GENEVA: The United Nations is urgently seeking more than $71 million to assist those most in need after deadly flash floods swept Libya over the weekend.
Hurricane-strength Storm Daniel slammed into Libya on September 10, killing at least 4,000 people, with thousands more still missing.
In a flash appeal on Thursday, the UN humanitarian agency OCHA said it expects the toll to rise.
The city of Derna, one of the hardest-hit locations, was reduced to a wasteland after two upstream dams burst on Sunday.
OCHA said estimates suggest 30 per cent of the city may have disappeared and with most roads collapsed local authorities are calling for a sea corridor to be established for relief and evacuations.
The entire seaside town of Sousse meanwhile remains submerged.
Calling the situation “catastrophic”, OCHA said its humanitarian partners need $71.4m to respond to the “most urgent needs of 250,000 people targeted out of the 884,000 people estimated to be in need”.
On Wednesday, UN OCHA head Martin Griffiths had announced an immediate emergency fund of $10m. “Entire neighbourhoods have been wiped off the map. Whole families, taken by surprise, were swept away in the deluge of water,” he said in a statement.
Emergency teams on Friday kept up their search for the thousands still posted as missing from the tsunami-sized flash flood that swept the Libyan port city of Derna.
A journalist in Derna said central neighbourhoods on either side of the river, which normally dries up at this time of year, looked as if a steam roller had passed through, uprooting trees and buildings and hurling vehicles onto the port’s breakwaters.
“Within seconds the water level suddenly rose,” recounted one injured survivor who said he was swept away with his mother in the late-night ordeal before they both managed to scramble into an empty building downstream.
“The water was rising with us until we got to the fourth floor, the water was up to the second floor,” the unidentified man said from his hospital bed, in testimony published by the Benghazi Medical Centre.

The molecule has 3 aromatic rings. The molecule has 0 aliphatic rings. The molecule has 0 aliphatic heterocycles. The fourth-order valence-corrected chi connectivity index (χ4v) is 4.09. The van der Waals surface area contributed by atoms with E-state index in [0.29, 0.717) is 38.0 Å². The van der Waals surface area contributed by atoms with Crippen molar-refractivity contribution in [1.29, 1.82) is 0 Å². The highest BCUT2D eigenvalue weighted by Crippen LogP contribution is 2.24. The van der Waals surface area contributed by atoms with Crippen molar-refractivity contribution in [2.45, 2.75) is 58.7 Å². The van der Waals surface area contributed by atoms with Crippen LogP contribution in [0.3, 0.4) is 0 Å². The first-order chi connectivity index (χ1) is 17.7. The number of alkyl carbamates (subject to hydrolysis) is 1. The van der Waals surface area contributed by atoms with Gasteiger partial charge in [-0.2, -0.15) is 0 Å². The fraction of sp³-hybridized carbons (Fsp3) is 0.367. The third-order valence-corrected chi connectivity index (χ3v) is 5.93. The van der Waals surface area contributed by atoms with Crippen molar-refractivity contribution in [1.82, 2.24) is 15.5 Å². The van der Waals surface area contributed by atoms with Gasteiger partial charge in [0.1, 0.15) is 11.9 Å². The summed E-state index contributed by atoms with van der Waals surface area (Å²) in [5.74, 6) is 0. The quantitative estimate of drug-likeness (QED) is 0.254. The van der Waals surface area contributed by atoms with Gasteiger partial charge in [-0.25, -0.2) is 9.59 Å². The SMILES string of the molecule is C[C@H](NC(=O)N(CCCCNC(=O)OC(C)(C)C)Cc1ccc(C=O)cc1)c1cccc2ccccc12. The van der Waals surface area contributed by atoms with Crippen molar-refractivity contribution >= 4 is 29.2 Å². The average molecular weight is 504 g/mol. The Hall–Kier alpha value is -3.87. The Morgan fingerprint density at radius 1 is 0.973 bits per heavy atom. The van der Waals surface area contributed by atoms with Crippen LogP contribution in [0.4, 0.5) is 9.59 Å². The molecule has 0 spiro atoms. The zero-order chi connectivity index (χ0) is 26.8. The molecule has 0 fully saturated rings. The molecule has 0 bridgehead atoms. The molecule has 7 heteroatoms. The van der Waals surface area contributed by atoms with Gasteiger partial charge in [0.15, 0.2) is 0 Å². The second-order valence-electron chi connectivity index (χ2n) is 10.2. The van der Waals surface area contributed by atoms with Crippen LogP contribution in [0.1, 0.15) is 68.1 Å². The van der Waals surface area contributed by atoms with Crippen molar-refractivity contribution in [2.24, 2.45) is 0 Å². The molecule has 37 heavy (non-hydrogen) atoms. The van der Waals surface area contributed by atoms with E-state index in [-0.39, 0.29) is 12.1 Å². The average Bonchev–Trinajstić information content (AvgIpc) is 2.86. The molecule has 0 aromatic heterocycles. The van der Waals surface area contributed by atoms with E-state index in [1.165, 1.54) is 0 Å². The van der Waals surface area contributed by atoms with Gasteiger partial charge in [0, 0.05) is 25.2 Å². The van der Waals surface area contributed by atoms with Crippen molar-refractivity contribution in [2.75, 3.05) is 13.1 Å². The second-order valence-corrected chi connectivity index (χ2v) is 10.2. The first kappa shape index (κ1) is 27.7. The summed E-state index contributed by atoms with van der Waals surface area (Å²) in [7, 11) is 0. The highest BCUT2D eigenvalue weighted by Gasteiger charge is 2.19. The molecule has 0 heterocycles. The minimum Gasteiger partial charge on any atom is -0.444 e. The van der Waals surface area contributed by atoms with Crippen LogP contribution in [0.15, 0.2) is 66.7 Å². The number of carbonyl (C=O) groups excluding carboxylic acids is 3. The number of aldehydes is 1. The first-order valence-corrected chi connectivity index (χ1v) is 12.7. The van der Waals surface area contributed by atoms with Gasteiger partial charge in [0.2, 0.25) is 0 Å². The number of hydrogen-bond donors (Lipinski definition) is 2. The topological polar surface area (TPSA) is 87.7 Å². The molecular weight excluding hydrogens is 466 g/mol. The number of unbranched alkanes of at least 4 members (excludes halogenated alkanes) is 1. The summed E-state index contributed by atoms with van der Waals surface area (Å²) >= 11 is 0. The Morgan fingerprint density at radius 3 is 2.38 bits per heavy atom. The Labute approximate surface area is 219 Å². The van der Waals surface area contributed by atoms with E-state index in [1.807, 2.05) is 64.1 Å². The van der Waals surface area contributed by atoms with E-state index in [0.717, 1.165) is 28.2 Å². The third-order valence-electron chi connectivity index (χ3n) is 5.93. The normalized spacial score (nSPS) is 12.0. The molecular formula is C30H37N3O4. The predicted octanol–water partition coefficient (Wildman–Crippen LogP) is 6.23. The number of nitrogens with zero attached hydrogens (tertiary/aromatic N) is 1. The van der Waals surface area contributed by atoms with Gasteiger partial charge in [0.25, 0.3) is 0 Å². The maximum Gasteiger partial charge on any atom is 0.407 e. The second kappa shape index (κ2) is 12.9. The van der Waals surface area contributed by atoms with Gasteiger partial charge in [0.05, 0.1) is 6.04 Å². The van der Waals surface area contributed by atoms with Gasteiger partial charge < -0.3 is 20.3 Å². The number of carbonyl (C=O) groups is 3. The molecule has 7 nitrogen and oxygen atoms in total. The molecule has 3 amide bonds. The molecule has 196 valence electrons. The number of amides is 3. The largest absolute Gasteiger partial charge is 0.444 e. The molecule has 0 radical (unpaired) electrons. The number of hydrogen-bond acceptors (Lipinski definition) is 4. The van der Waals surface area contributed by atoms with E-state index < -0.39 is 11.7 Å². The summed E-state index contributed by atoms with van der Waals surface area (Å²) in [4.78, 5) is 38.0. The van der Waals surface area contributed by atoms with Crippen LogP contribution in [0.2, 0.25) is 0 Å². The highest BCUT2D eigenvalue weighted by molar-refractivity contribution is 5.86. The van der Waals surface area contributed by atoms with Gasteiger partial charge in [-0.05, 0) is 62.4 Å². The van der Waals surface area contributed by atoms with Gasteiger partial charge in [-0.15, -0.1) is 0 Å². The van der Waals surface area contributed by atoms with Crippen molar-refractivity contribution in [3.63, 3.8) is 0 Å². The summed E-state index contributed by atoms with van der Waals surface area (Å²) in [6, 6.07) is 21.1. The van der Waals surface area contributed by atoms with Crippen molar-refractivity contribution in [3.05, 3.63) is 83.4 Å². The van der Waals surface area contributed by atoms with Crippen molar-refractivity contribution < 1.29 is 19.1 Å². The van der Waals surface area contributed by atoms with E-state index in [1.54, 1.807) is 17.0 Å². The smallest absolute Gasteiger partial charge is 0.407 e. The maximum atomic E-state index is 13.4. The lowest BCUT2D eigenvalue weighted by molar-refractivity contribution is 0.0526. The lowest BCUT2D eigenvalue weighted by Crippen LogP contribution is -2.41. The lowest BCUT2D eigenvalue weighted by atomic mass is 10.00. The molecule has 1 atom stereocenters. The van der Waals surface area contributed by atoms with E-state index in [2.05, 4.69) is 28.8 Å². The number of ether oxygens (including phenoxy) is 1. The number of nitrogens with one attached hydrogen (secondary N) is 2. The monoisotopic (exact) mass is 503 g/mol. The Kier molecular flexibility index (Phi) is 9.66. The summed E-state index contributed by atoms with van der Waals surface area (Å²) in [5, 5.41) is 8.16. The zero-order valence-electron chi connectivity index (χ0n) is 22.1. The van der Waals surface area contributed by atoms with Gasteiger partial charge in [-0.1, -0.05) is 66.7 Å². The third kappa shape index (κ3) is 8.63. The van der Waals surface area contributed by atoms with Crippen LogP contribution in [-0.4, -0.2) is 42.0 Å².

“We could hear screams. From the window, I saw cars and bodies being carried away by the water. It lasted an hour or an hour and a half — but for us, it felt like a year.”
Hundreds of body bags now line Derna’s mud-caked streets, awaiting mass burials, as traumatised and grieving residents search mangled buildings for missing loved ones and bulldozers clear streets of debris and mountains of sand.
In one shattered home, a rescue team pumped out the water to reveal a woman’s lifeless arms still clutching her dead child, a journalist reported.
“This disaster was violent and brutal,” said Yann Fridez, the head of the Libya delegation of the International Committee of the Red Cross, which had a team in Derna when the floodwaters hit.
“A wave seven metres (23 feet) high wiped out buildings and washed infrastructure into the sea. Now family members are missing, dead bodies are washing back up on shore and homes are destroyed.”
Abdelaziz Bousmya, who lives in the Chiha neighbourhood which was spared by the wall of water that devastated lower-lying districts, estimates that at least a tenth of the city’s population of 100,000 were killed.
“I lost my friends, my loved ones — they are all either buried under the mud or got swept out to sea by the floodwaters,” the 29-year-old said.
Published in Dawn, September 16th, 2023